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Envenoming by the rough-scaled snake (Tropidechis carinatus): a series of confirmed cases

Gan, Melissa, O'Leary, Margaret A., Brown, Simon G.A., Jacoby, Tamara, Spain, David, Tankel, Alan, Gavaghan, Chris, Garret, Peter and Isbister, Geoffrey K. (2009). Envenoming by the rough-scaled snake (Tropidechis carinatus): a series of confirmed cases. Medical Journal of Australia,191(3):183-186.

Document type: Journal Article
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Title Envenoming by the rough-scaled snake (Tropidechis carinatus): a series of confirmed cases
Author Gan, Melissa
O'Leary, Margaret A.
Brown, Simon G.A.
Jacoby, Tamara
Spain, David
Tankel, Alan
Gavaghan, Chris
Garret, Peter
Isbister, Geoffrey K.
Journal Name Medical Journal of Australia
Publication Date 2009
Volume Number 191
Issue Number 3
ISSN 0025-729X   (check CDU catalogue  open catalogue search in new window)
Start Page 183
End Page 186
Total Pages 4
Place of Publication Australia
Publisher Australasian Medical Publishing Company Pty. Ltd.
HERDC Category C1 - Journal Article (DEST)
Abstract Objective: To describe demographic, geographical and clinical features of envenoming by the rough-scaled snake (RSS) (Tropidechis carinatus).

Design, setting and participants:
Prospective cohort study of RSS snakebite victims, recruited between January 2004 and December 2008, as part of the Australian Snakebite Project. RSS envenoming cases were confirmed by snake identification and/or venom-specific enzyme immunoassay.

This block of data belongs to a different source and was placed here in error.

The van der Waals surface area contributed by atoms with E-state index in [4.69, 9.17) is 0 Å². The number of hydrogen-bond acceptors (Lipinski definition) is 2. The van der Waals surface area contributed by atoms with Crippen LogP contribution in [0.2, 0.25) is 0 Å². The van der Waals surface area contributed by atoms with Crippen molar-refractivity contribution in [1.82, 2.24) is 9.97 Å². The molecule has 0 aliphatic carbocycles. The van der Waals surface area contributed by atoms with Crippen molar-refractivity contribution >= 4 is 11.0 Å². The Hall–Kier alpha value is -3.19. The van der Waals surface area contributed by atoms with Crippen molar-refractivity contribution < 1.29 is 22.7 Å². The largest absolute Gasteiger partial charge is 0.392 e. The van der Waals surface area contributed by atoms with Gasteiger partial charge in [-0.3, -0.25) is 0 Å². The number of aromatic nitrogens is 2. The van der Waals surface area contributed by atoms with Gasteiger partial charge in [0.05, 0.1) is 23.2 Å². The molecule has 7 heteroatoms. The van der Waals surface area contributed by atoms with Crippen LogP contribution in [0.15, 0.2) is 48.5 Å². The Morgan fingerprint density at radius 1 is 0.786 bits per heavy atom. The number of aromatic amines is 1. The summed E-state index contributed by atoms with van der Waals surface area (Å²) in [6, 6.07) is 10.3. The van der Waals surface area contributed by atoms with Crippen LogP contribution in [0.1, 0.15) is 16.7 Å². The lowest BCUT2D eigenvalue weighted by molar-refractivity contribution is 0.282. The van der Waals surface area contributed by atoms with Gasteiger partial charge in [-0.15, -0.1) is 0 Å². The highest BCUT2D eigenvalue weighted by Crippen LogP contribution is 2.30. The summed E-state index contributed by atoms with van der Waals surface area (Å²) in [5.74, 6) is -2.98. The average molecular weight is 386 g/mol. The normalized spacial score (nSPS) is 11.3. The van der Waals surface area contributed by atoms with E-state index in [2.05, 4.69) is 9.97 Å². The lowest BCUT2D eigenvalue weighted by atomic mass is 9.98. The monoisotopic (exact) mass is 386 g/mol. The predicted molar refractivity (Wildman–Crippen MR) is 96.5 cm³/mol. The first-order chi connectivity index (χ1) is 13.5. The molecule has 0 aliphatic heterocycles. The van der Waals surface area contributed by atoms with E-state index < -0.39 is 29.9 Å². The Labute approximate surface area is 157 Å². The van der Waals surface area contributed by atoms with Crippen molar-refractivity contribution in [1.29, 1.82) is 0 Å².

Main outcome measures:
Clinical and laboratory features of envenoming.

Results:
There were 24 confirmed cases of RSS envenoming, nearly all occurring in coastal areas between northern New South Wales and south-eastern Queensland. Twenty-three patients had local bite-site effects and 17 had at least three non-specific systemic effects (eg, nausea, headache). All 24 had venom-induced consumption coagulopathy (VICC), and 19 had an international normalised ratio > 3.0. Six had bleeding from the bite site or intravenous cannula site, 10 had blood detected on urinalysis, and one had a major intra-abdominal haemorrhage. Mild neurotoxicity developed in two patients, and one patient developed myotoxicity with generalised myalgia, myoglobinuria and a peak creatine kinase level of 59 700 IU/L. Twenty-three patients were treated with antivenom (21 with tiger snake antivenom, two with polyvalent antivenom). Free venom was undetectable in 19 of 20 blood samples taken after antivenom administration.

Conclusion:
RSS envenoming occurs predominantly in coastal areas of northern NSW and southern Queensland, and within this range, most envenoming is due to the RSS rather than tiger snakes. Clinically it is characterised by VICC, with mild neurotoxicity and myotoxicity in some cases. Tiger snake antivenom appears to be effective against RSS envenoming.
Description for Link Link to published version
URL https://www.mja.com.au/journal/2009/191/3/envenoming-rough-scaled-snake-tropidechis-carinatus-series-confirmed-cases#authors


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